June 7 (Bloomberg) -- Australia will lift sanctions against Myanmar, which is emerging from decades of economic and political isolation, Foreign Minister Bob Carr said.
“This is a time of great opportunity for the people of Myanmar, and countries like Australia should be doing what we can to add momentum to the process of democratization,” Carr, who is on a three-day visit to the Asian nation, said in an emailed statement today. “By lifting our remaining travel and financial sanctions, Australia is lending further support to the reforms under way.” An arms embargo will remain, Carr said.
Myanmar is enhancing economic, military and political ties with Western nations after years of isolation that left its 64 million people among Asia’s poorest. The country’s transition to democracy in recent months after about five decades of military rule has prompted the U.S. and European Union to ease sanctions.
Opposition leader Aung San Suu Kyi, among the leaders Carr met in Myanmar, was last week allowed to visit Thailand, her first trip outside Myanmar since 1988, and is due to travel to France, Switzerland, Norway and the U.K. later this month.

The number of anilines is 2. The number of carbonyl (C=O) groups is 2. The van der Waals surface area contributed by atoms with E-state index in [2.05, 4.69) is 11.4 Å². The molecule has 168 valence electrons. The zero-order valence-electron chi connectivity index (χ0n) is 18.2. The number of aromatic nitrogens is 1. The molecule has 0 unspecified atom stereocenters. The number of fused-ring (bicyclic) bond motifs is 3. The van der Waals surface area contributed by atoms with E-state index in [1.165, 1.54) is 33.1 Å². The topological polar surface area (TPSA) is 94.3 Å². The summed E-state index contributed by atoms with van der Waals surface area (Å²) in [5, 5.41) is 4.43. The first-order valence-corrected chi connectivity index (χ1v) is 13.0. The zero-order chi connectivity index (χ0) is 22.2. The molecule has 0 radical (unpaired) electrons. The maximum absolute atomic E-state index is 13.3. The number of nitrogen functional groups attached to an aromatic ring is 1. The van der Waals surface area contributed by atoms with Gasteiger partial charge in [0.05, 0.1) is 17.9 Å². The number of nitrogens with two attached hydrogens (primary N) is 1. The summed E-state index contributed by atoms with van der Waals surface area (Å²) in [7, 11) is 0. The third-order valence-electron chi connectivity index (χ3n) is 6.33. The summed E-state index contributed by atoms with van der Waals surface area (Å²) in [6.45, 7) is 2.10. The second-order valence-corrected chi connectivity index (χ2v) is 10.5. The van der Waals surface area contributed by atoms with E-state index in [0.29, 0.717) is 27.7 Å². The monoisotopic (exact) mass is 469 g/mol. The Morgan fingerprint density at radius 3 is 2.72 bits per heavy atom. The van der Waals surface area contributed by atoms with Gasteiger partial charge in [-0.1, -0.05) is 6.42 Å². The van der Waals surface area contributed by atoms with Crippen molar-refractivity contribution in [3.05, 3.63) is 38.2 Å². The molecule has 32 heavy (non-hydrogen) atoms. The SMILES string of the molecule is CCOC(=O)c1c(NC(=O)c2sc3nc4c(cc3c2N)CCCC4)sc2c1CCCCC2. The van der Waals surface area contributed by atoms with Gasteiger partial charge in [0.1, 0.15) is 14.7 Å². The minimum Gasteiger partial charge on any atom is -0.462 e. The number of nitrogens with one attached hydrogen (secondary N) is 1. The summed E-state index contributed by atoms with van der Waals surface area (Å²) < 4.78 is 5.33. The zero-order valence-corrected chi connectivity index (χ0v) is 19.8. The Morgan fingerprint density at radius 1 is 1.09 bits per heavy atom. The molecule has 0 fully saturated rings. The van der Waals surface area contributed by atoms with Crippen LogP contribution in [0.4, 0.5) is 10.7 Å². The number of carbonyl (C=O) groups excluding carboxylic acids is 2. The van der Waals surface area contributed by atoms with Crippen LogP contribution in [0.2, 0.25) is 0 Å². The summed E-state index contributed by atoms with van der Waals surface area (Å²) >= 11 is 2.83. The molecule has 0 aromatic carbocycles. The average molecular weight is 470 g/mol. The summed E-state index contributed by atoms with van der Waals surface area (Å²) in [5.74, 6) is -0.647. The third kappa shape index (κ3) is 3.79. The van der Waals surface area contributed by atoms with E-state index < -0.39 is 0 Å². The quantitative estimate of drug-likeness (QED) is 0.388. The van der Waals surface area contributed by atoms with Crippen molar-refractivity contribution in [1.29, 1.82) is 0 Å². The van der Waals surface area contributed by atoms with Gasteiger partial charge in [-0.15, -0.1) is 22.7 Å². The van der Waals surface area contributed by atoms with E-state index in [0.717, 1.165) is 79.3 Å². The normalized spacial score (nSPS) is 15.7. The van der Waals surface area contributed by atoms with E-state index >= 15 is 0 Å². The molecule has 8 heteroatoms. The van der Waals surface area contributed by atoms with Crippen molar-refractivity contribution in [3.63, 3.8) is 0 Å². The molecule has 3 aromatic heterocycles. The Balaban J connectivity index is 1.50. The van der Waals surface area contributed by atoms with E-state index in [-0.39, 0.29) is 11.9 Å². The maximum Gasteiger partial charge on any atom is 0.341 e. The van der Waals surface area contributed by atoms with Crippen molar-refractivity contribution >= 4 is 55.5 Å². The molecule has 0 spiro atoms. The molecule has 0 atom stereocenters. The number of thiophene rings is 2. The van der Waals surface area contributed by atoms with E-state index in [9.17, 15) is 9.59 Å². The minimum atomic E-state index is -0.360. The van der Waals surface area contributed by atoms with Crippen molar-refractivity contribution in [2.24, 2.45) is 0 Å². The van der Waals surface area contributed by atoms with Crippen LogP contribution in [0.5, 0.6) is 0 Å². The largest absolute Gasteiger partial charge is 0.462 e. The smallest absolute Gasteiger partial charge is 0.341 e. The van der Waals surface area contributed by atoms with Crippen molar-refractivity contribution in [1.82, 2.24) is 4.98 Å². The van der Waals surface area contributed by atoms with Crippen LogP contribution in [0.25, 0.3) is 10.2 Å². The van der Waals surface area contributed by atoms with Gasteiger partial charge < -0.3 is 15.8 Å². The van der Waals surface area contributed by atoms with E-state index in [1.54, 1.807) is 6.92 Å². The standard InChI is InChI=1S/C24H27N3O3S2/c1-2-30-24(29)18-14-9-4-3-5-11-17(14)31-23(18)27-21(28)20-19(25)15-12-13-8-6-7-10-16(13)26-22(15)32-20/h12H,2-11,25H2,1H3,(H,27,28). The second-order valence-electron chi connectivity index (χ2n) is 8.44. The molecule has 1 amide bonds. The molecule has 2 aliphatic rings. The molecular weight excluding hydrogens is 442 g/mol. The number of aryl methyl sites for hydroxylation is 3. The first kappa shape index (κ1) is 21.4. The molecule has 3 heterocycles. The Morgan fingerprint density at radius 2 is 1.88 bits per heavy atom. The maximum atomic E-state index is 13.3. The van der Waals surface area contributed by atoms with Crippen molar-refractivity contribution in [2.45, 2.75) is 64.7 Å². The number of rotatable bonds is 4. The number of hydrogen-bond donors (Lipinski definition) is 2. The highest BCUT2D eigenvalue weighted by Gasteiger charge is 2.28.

Myanmar is open to changing its constitution to reduce the military’s role at an appropriate time, Defense Minister Hla Min said at a June 3 conference in Singapore. The nation’s charter allocates 25 percent of parliamentary seats to soldiers.
Speaking at the same conference, U.S. Defense Secretary Leon Panetta said he would discuss a security relationship with Myanmar officials as engagement between the nations improves.
Australian aid to Myanmar will more than double to A$100 million a year by 2015, Carr said in a separate statement, much of it to be directed to education and health projects.
“Myanmar has made great strides over the past year, though there is more to be done,” Carr said. “Promoting and, where necessary, having robust discussions about human rights and democracy in Myanmar will remain a central element of our engagement.” The sanctions will be lifted over the coming weeks, he said, and can be reimposed if required.
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